You find out that there are not enough fire extinguishers at work, and boxes are piled in front of a fire escape. You are concerned about your safety and the safety of your co-workers if there is a fire. So, you ask your employer to fix the problem.
However, your employer does not see the issue and refuses to fix the fire hazards. You feel compelled to notify the Occupational Safety and Health Administration (OSHA) in hopes that they can order your employer to follow legal requirements and make your workplace safe.
After you made your report to OSHA, things at work become significantly worse. You find you are being given less favorable assignments compared with colleagues who work in similar positions. After a time, you are demoted and eventually fired.
You suspect this is all because you made that report to OSHA. It does not seem fair that your employer treated you like that, but is it illegal?
Federal law protects whistleblowers
Sometimes, an employee has a good reason for reporting employer misconduct to the appropriate state or federal agency. This employee is referred to as a “whistleblower.”
Federal law protects whistleblowers from employer retaliation. Retaliation takes place when your employer takes an adverse employment action against you for taking part in protected activity, such as reporting employer misconduct to the appropriate agency.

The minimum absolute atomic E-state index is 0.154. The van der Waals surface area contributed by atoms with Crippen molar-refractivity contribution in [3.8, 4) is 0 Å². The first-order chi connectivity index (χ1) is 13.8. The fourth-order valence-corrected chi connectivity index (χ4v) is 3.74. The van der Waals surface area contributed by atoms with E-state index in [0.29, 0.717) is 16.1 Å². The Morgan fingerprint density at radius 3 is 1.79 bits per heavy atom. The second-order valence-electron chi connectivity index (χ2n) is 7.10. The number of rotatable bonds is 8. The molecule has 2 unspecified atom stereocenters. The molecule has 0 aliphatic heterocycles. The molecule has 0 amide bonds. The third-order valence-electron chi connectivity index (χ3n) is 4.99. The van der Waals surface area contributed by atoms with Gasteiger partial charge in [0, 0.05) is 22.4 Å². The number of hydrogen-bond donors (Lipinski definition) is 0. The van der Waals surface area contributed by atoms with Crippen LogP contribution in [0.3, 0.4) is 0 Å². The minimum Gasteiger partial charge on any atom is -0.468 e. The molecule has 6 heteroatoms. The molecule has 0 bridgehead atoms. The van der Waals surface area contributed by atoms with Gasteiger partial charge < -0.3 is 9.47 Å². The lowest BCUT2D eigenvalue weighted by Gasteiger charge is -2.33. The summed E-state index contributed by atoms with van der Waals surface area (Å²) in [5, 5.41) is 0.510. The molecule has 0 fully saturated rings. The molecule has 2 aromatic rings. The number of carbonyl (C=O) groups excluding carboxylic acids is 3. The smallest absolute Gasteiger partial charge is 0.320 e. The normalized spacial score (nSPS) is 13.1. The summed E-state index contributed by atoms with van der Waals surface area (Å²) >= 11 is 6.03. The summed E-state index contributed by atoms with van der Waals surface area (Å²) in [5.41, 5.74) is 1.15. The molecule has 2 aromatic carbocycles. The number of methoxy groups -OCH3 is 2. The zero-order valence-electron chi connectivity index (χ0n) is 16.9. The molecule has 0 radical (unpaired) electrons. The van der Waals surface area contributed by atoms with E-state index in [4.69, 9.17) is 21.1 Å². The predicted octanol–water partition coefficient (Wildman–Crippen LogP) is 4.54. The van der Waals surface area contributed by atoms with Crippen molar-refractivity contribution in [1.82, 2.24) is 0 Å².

Some examples of adverse employment actions include:
- Denying an employee overtime
- Unjustifiably disciplining an employee
- Denying an employee workplace benefits
- Threatening, intimidating or harassing an employee
- Pay reductions or hour reductions
Ultimately, an adverse employment action is anything that would have a chilling effect on employees who may want to report possible violations of the law. Adverse employment actions are also meant to punish employees who have exercised their legal right to report employer misconduct.
If you think your employer retaliated against you because you blew the whistle, you can file a complaint with the agency at issue. The agency will interview you and possibly investigate your employer. If the agency believes you were illegally retaliated against, your job and rights as an employee will be restored.